First, it is disrespectful, and that is reason enough to leave their stuff alone. Second of all, if you do get caught, they will stop trusting you, and it will be bad for your relationship. Third, if caught, they will hold onto their stuff more tightly, and generally make decluttering even more difficult. Fourth, getting stuff out of the house is an effort. I’m more willing to put that effort into my stuff than my mother’s stuff. And finally, my dad also has quite a bit of stuff in the basement which he says he does not need. I think it’s tacky for him to talk about getting rid of my mother’s stuff when his own stuff is not in order.
Also, I need to clarify something: there are multiple rooms in our basement, but only one room is called ‘the basement room’. This post is only about ‘the basement room’ not ‘the basement’ in general (after all there is a room in our basement which has been empty for a long time). Continue reading
Going through the ‘Books’ category of the KonMari method was difficult-
Of course it was, you love books.
No, that’s not the reason why it was hard.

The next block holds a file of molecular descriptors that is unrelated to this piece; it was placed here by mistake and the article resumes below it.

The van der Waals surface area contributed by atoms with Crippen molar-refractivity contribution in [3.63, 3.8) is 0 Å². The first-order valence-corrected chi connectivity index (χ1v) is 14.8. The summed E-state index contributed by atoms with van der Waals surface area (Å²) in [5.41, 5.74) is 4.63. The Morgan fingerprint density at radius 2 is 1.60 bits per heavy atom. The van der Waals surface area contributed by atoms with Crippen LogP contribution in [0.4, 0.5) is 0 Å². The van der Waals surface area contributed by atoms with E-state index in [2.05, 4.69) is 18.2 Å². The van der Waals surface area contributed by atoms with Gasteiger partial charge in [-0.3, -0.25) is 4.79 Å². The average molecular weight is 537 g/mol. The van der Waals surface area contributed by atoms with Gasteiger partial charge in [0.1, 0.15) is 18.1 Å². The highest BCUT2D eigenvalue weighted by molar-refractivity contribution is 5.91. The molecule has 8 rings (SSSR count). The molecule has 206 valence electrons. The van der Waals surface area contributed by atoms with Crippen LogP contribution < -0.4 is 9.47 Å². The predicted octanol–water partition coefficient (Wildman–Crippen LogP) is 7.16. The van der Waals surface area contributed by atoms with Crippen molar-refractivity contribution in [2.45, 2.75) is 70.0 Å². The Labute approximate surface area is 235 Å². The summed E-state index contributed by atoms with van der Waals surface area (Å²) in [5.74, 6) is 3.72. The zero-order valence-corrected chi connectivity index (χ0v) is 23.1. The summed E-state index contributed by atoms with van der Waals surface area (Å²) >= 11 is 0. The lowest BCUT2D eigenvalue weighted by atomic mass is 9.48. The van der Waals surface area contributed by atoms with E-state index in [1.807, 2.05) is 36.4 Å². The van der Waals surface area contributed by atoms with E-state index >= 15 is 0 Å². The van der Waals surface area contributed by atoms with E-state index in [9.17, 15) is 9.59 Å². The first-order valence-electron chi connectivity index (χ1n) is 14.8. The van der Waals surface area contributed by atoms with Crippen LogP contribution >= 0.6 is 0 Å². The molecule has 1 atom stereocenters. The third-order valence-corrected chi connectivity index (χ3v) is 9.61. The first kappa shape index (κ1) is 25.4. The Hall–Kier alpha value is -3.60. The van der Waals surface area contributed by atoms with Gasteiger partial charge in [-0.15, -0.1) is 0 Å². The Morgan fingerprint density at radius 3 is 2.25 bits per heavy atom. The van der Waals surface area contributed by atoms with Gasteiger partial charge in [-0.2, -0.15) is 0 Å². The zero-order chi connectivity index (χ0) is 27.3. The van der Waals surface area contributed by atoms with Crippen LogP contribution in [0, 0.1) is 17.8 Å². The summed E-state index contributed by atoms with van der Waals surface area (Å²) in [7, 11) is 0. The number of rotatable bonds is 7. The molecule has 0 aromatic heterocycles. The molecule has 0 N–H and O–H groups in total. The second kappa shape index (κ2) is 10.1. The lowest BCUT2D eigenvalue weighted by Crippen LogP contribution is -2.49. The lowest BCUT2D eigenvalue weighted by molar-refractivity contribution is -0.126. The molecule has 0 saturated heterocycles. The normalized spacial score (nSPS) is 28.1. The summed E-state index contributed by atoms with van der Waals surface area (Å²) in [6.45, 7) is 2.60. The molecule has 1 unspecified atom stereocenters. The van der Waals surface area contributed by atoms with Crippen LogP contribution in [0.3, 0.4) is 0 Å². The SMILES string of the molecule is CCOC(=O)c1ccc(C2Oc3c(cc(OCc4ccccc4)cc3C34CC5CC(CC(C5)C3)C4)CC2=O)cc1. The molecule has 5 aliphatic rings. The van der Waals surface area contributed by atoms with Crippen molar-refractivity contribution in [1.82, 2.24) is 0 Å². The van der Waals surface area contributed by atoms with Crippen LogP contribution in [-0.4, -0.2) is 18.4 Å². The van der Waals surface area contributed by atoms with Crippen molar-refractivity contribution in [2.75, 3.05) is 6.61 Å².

No, I’m not one of those booklovers who clutch books just because they are books.
You seem a bit defensive about this.
Yeah, I guess I read too many comments responding to Marie Kondo’s ideas which declared that letting go of books is horrible, without any consideration of potential negative effects of having too many (paper) books, such as not wanting to dedicate time to organizing books because there are too many of them, not being able to find specific books because of disorganization, or books getting damaged because someone was too busy reading books to make sure that books were being stored properly.
Oh, so that happened to you.
Sadly, yes. It was only a handful of books that were severely damaged (mostly due to water damage, but there were also a few books with many pages falling off the spine). One of them was a book which once meant a lot to me. I felt sad when I realized that it was no longer readable. My dad also has some old books which have been chewed on by insects because he had them when he was living in Florida (which is apparently a bad place to store paperback books), though at least those books are still readable. That said, I know that some people who embark on home tidying projects discover that their beloved books have been subjected to even worse forms of damage due to neglect. Thankfully, 99% of the books I had as of January 1, 2019 were still at least readable, nor did I find any books in really disgusting condition (even the few water-damaged books had dried up).
Finding those damaged books was a wake up call that if I really respect my books, I need to keep my personal book collection small enough that I can manage it well even with the small amount of time and energy I am willing to put into book maintenance (or put more time into book maintenance, but I prefer to reduce the size of my collection). Continue reading